The Iranian ambassador to Paris, a veteran of the leftist middle-class opposition during the reign of the shah, has resigned a year after being named by Ayatollah Ruhollah Khomeini.

Shamseddin Amiralai, 78, apparently resigned over his inability to impose his authority over the staff or to conduct business normally. He is to be replaced by Ali Bani Fatemi, who was originally designated to replace Amiralai's second in command in what appears to be the start of a purge of anyone seen as being in the classical diplomatic mold.

The changes expected at the Paris embassy, one of the Islamic revolutinary government's most important windows to the outside world, are apparently the harbinger of a general radicalization ofIran's foreign missions to be carried out by the new government.

A campaign is being conducted by prominent mullahs in Tehran against the embassies as dens of "corruption andprostitution." It started after Foreign Minister Sadegh Ghotbzadeh's attempt to shift the blame to political infighting among the exiles for the assassination attempt here a week ago against former premier Shahpour Bakhtiar, rather than hailing the captured would-be assassins as heroes of the revolution.

Some sources close to Ghotbzadeh sayhe discussed resigning while here over the weekend. He was changing planes in Paris when he got news of the assassination attempt. Instead of continuing on a scheduled trip to Nicaragua, he returned to Tehran after spending Friday and Saturday consulting with close associates from his exile days here.

In any case, Ghotbzadeh has been saying publicly in Tehran since his return that he will not be foreign minister in the new government. This could have the effect of closing most ofthe few remaining channels of communications between the U.S. and other governments and the Islamic revolutionaries.

Ambassador Amiralai had not even been going to his office during the two weeks preceding the attempt to kill Bakhtiar, according to sources close to the embassy situation. After nine members of the Association of Iranian Moslem Students in France staged a sit-in at the embassy for seven hours on July 4, Amiralai informed Ghotbzadeh he could only continue as ambassador if Khomeini reconfirmed his confidence in him, the sources said. a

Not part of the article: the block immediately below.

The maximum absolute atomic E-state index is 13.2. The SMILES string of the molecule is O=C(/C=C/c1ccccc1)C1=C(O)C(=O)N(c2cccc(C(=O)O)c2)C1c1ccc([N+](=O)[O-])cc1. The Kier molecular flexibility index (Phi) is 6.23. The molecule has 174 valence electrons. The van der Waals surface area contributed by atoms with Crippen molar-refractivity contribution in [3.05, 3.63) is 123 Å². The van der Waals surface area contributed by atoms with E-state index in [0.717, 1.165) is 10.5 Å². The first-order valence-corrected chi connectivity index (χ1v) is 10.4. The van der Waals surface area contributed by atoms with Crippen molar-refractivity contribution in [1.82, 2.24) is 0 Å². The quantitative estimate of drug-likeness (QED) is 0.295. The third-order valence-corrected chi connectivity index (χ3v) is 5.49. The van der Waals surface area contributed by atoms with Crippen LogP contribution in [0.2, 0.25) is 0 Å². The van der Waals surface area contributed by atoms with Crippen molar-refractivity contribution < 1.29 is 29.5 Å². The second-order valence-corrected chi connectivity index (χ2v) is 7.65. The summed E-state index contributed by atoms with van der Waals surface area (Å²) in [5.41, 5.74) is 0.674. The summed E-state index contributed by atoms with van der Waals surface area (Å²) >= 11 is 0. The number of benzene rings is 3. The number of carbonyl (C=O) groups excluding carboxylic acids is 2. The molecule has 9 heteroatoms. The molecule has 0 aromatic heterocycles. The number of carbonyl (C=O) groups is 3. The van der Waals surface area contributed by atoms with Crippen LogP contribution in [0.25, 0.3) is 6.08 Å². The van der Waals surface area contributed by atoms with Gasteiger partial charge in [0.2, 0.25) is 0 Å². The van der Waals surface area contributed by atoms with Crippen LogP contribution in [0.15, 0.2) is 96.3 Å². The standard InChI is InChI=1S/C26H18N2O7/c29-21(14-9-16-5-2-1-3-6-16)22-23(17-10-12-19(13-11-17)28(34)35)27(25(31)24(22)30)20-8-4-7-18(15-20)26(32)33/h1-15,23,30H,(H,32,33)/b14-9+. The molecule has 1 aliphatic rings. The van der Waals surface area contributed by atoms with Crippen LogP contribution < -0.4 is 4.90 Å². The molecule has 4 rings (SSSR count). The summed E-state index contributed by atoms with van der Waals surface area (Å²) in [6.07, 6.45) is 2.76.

The envoy also had called in the French police to clear the premises of the nonviolent but disruptive invaders. There have been persistent reports that Amiralai had requested French police protection against Islamic revolutionaries. Iranian exile sources insist that the reason he was no longer going to the embassy was because he feared for his personal safety there. No one was sure where he was today, but there were reports that he had left France for an undisclosed country, not Iran.

Not only did Khomeini fail to back his ambassador, but the highest-ranking Iranian religious figure in France, Fakhr Rouhani, denounced him in a statement published in Tehran by the newspaper of the majority Islamic Republican Party. Rouhani said the ambassador had "admitted" to him in a conversation proposing to French President Valery Giscard d'Estaing "that France come to replace the United States in Iran. Does he imagine that the Imam of our Islamic nation would accept that France replace the United States?"

The top aide to a leading Iranian exile told me two weeks before the raid on Bakhtiar's apartment that Amiralai had relayed warnings that a hit squad was gunning for prominent exiles. The source said the ambassador had given notice that he would resign rather than cooperate in killings.